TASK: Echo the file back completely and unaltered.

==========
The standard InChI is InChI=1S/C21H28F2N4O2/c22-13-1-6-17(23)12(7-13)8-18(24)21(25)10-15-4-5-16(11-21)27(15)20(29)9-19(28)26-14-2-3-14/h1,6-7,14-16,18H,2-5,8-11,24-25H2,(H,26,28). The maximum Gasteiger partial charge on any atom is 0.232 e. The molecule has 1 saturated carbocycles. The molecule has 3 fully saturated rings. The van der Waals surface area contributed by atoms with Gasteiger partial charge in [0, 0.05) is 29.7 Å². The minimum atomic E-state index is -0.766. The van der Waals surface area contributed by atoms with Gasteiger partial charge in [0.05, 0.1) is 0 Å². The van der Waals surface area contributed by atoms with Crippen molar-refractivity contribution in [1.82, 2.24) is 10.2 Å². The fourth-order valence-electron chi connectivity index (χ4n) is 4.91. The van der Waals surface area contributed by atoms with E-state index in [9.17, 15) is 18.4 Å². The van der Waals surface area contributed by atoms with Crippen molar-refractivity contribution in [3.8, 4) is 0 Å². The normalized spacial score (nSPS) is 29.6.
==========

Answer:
The standard InChI is InChI=1S/C21H28F2N4O2/c22-13-1-6-17(23)12(7-13)8-18(24)21(25)10-15-4-5-16(11-21)27(15)20(29)9-19(28)26-14-2-3-14/h1,6-7,14-16,18H,2-5,8-11,24-25H2,(H,26,28). The maximum Gasteiger partial charge on any atom is 0.232 e. The molecule has 1 saturated carbocycles. The molecule has 3 fully saturated rings. The van der Waals surface area contributed by atoms with Gasteiger partial charge in [0, 0.05) is 29.7 Å². The minimum atomic E-state index is -0.766. The van der Waals surface area contributed by atoms with Gasteiger partial charge in [0.05, 0.1) is 0 Å². The van der Waals surface area contributed by atoms with Crippen molar-refractivity contribution in [1.82, 2.24) is 10.2 Å². The fourth-order valence-electron chi connectivity index (χ4n) is 4.91. The van der Waals surface area contributed by atoms with E-state index in [9.17, 15) is 18.4 Å². The van der Waals surface area contributed by atoms with Crippen molar-refractivity contribution in [3.8, 4) is 0 Å². The normalized spacial score (nSPS) is 29.6.